Just a minute left in Joseph Conrad's 150th birthday. We started Heart of Darkness in the evening Humanities section tonight. Nothing seemed to impress them so much as the coincidence of its being Conrad's birthday. The symmetry in this semester is planned: We started out with Civilization and Its Discontents and are ending with analysis of HoD, considering whether it's the same argument in the form of narrative. (More successful and more "earned"--you can see why Conrad didn't care for Freud.)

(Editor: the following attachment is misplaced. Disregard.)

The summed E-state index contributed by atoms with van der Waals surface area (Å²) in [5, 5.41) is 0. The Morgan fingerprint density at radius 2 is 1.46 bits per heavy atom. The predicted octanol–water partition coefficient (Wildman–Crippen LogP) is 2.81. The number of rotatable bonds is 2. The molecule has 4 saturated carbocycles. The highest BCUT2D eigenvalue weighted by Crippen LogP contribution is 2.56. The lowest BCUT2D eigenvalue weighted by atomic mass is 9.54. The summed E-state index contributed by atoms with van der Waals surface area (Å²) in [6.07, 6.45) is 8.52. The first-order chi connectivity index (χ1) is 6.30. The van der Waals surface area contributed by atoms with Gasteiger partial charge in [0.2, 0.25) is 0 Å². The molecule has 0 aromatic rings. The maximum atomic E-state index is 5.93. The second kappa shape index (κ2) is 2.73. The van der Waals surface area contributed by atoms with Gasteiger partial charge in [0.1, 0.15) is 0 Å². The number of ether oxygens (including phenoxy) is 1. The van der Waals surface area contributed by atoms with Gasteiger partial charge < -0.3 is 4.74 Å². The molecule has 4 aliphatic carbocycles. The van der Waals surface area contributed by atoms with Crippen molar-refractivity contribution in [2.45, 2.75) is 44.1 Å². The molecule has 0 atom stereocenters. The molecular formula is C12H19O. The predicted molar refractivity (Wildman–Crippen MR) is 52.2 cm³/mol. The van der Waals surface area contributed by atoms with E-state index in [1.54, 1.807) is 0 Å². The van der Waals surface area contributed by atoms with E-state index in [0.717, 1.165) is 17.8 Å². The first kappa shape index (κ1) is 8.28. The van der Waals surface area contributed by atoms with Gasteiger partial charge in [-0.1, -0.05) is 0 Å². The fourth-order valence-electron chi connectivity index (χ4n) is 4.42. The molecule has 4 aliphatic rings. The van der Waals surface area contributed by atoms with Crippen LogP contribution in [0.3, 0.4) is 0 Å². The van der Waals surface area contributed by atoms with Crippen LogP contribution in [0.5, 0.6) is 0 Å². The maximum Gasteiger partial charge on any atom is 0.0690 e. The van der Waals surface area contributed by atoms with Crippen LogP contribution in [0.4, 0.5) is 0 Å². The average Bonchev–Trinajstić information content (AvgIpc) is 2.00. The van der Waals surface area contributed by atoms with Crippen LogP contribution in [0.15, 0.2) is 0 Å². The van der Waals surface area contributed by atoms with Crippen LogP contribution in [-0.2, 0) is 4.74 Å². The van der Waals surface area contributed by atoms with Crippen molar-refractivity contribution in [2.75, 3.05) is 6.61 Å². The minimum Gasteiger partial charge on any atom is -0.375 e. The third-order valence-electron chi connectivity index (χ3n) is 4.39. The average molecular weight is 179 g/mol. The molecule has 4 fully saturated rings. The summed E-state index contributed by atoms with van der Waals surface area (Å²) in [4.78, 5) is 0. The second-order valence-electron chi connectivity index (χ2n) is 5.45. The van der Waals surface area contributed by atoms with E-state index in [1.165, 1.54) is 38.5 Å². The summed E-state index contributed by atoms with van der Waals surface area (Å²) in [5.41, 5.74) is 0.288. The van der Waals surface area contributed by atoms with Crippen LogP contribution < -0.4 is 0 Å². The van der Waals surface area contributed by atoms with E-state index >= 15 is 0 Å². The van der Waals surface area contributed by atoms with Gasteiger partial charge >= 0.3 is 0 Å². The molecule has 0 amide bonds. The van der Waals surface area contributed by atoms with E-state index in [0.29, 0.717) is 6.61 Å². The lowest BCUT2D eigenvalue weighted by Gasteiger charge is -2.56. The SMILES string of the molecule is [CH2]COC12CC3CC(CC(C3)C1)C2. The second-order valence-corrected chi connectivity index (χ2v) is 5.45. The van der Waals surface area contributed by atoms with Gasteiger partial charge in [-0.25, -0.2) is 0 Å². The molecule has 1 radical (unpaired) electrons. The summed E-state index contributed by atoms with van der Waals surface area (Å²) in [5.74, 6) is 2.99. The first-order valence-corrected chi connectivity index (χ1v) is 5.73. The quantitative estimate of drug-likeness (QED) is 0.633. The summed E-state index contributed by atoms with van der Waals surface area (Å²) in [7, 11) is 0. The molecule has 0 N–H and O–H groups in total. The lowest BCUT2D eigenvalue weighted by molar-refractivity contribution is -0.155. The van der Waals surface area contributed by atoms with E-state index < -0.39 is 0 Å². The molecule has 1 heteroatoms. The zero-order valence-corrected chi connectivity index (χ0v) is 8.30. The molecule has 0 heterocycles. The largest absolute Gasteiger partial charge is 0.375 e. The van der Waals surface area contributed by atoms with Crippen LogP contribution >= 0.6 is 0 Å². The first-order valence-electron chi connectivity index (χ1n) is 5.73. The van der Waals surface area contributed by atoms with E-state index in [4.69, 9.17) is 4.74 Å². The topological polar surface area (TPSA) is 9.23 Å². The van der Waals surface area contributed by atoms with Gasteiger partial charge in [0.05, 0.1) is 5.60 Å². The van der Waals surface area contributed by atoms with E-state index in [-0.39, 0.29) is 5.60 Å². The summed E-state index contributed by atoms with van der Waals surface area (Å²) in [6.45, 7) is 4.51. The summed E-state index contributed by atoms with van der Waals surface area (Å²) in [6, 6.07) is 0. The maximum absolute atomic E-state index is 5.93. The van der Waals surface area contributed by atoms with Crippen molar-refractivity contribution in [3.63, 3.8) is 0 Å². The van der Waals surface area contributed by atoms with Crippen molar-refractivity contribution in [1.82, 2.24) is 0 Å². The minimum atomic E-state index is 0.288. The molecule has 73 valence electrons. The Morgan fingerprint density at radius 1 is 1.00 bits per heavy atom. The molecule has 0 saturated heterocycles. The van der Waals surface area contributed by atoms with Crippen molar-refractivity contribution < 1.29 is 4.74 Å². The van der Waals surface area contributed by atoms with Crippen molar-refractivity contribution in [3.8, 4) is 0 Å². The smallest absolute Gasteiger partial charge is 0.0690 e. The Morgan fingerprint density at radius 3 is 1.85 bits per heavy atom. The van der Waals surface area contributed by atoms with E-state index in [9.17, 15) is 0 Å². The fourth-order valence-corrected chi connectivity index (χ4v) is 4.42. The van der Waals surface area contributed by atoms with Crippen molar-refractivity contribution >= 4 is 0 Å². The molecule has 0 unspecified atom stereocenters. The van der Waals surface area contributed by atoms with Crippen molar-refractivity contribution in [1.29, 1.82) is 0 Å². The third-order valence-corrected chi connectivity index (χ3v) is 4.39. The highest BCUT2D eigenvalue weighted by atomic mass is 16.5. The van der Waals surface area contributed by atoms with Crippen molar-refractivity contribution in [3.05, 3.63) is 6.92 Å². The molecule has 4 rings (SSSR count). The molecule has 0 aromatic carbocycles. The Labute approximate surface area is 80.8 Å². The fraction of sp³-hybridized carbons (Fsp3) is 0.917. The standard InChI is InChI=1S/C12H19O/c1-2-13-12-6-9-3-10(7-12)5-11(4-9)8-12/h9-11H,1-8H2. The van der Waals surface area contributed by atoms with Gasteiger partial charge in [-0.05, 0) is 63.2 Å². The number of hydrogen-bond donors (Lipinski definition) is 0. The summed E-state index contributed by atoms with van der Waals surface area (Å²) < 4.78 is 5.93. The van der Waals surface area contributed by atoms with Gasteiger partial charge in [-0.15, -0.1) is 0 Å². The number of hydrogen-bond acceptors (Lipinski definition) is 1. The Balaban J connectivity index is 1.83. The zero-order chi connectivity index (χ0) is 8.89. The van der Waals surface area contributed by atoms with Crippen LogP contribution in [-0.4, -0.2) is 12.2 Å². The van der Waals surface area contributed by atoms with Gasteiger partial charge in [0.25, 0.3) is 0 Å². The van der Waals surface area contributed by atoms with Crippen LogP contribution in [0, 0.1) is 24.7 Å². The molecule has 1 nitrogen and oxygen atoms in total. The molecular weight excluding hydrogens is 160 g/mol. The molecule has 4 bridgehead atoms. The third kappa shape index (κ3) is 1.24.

It's funny how like Mann Conrad is. I remember suddenly realizing sometime back that The Goat was Albee's Death in Venice; of course HoD is DiV, too, only that much darker. These are metamorphosis stories--along with Kafka's actual Metamorphosis--where the central character encounters some sublime force that makes it impossible to live as he once did. It seems like they ought to be all over the place; that every bildungsroman should be a transformation, but they're not; they're relatively rare, compared to takes in which the change is just a melodramatic readjustment to the norm. The real ones are sort of grim, earnest, and religious in implications, like Diary of a Country Priest and Le diable, probablement, The Counterfeiters, Young Torless, Demian.